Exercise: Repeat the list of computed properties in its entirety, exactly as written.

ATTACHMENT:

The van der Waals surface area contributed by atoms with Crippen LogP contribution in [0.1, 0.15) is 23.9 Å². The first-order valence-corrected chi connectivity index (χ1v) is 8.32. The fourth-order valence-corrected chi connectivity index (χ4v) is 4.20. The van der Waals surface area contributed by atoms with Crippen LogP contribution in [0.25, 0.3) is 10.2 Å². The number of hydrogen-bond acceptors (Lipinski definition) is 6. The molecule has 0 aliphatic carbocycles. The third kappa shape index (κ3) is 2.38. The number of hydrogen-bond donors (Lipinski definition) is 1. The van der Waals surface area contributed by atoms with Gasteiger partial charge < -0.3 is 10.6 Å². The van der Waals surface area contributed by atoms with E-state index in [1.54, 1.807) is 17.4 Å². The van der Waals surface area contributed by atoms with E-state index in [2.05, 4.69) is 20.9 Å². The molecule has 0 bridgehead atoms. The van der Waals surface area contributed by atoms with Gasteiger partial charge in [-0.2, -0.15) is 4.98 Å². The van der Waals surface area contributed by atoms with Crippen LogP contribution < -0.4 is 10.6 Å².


The van der Waals surface area contributed by atoms with Crippen LogP contribution in [0.1, 0.15) is 23.9 Å². The first-order valence-corrected chi connectivity index (χ1v) is 8.32. The fourth-order valence-corrected chi connectivity index (χ4v) is 4.20. The van der Waals surface area contributed by atoms with Crippen LogP contribution in [0.25, 0.3) is 10.2 Å². The number of hydrogen-bond acceptors (Lipinski definition) is 6. The molecule has 0 aliphatic carbocycles. The third kappa shape index (κ3) is 2.38. The number of hydrogen-bond donors (Lipinski definition) is 1. The van der Waals surface area contributed by atoms with Gasteiger partial charge < -0.3 is 10.6 Å². The van der Waals surface area contributed by atoms with E-state index in [1.54, 1.807) is 17.4 Å². The van der Waals surface area contributed by atoms with E-state index in [2.05, 4.69) is 20.9 Å². The molecule has 0 bridgehead atoms. The van der Waals surface area contributed by atoms with Gasteiger partial charge in [-0.2, -0.15) is 4.98 Å². The van der Waals surface area contributed by atoms with Crippen LogP contribution < -0.4 is 10.6 Å².